Back in April 2015, I was handed what was in all likelihood, the first motorbike racing game I’d played since Road Rash. I won’t beat about the bush, Ride was distinctly average. Now Milestone have updated and released the 2016 model, Ride 2. Can we hope for a more comfortable seat and grips to carry us along, or is it another old banger of a game?
If there was one thing that really rankled from the first edition of Ride, it was the loading times. You will spend roughly 40% of your gaming time staring at a pretty picture of a bike. In Ride 2, I was really hoping that this would be addressed, but the first thing that hits you is not one, but two separate loading screens. From a gaming aesthetic, it’s massively frustrating to be staring at a loading graphic when all you want is to stick leather on a seat and wheel-spin away.
The chances are then, you get fed up with looking at the screen shot below, but don’t abandon the game too quickly for this. Stick with the loading and there’ll be a fairly pleasant surprise on the horizon. Like finding out that the price of petrol at your local garage has dropped.
Tedious loading time aside then, once you’re into the meat of the game, you can expect some refreshing changes to the first title’s initial menus and there’s been a welcome introduction of daily and weekly challenges in case the rigors of a seasonal tour are getting a little too much. There are a huge number of tracks available to play from the outset, with multiple layout variations on racing mainstays like the Nurburgring.
You’ll also find a massive selection of bikes to ride. The game doesn’t seem to have any license restrictions, so whatever your preference from a two-wheeled terror standpoint, Ride 2 will be able to accommodate. From Nakeds to Supermoto scramblers to Superbikes, there will be something for even the most demanding biker. The proof of the gaming is in the play though, and this is where Milestone have been busy in the garage with the cowling off.
When you compare the two games, Ride 2 has obviously had some attention. Even though the scenery rushing by when on-track doesn’t look to have had enough detail shoe-horned in, if it means the loading times are slightly cut, I can deal with that. The biggest improvement comes in the AI, bike handling and collision detection. Now, ordinarily, this would be a good thing. Given the fact that Milestone also make Valentino Rossi’s MotoGP game, which handles and feels much better, I can’t help but wonder if both development camps ought to have a bit of a get-together for Ride 3, should it make it that far.
So, while the AI is better than the first release, it’s still wooden. There’s no extra movement from the riders, something you’d expect from other folk when racing on bikes. They don’t glance around and when tipping the bike round a corner, the knee doesn’t go down from your opposition. That’s not my only grumble with the AI. To explain, I’ll need to give you a bit of background. The bikes use a Gran Turismo-type PP score to rank your bike in Ride 2. With this and the bike type, you can only enter the events that your bike and PP qualify for. Your AI are all mounted on similarly powered machines, but on-track initially, you wouldn’t have guessed. Power along the Nurburgring’s Döttinger Höhe straight and your fellow riders will cruise past you, even on lesser ranked bikes. It doesn’t seem fair and frankly, doesn’t seem possible.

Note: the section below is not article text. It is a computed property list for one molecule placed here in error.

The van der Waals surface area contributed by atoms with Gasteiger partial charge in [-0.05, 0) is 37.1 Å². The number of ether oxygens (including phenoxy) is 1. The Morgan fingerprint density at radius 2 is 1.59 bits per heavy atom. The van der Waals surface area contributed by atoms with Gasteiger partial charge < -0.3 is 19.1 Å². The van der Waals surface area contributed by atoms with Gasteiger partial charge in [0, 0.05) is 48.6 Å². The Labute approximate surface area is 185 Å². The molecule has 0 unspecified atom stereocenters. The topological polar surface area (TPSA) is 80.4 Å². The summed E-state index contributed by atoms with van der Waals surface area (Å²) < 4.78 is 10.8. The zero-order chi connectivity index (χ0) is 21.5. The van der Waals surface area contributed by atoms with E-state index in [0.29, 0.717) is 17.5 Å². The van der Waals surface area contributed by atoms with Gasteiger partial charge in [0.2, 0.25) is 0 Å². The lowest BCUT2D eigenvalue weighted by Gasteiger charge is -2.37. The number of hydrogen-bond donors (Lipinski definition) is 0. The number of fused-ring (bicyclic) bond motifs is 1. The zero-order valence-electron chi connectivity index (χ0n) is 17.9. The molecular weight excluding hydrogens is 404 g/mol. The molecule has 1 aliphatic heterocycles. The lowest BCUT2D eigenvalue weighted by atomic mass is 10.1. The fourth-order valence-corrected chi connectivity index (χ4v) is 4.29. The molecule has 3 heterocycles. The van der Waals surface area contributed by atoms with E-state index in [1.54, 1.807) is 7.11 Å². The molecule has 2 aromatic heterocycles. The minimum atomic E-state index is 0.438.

If you’ve played the first game, you’ll notice that the biggest improvement is the bike handling and collision detection. There’s a definite improvement in the connection between you and the bike. It is much smoother, even if the controls are still a little twitchy. You have more confidence going into collisions. The first game would flip you totally off the bike, losing you crucial places, at the slightest hint of a touch. In Ride 2 you can go in with a little bit of confidence as the AI rigidly cuts across you, sticking religiously to the racing line.
I’ve not got the greatest amount of experience on the usual engine whine and other related sounds on a raceday. Needless to say that the bikes sound like bikes. There’s some funky electro-pop during the numerous loading screens, which gets fairly tiresome after hearing it for a while.
So, the AI is improved, the visuals are pretty much the same and the audio is fairly standard. The biggest issue is career progression. You need credits to upgrade your bike and become more competitive. This will allow you to win races and become more competitive. It’s a bit of a vicious circle and getting off the mark will mean that you will have to come back and play the same tracks against the same opposition a few times to get some podiums and wins under your belt. You can then start to upgrade your current bike. It’ll be a long time before you can expand your garage with the game’s current career progression set up, that’s for sure.
In the order of a season review for Ride 2 then, the game is vastly improved over the first release, which in truth, wouldn’t have been hard. You can now hustle opposing riders without the fear of flying off, although the controls are a little sketchy still. The AI is stiff, however, and feels very robotic. Sharing equal 2nd place on the podium of irks for Ride 2, though is the difficulty in career progression and our old favourite, the ridiculous loading times. Comparing it to the market of bike games that are out there already, grab yourself Valentino Rossi: The Game. Even though they’re both by Milestone, one streaks away as the superior title.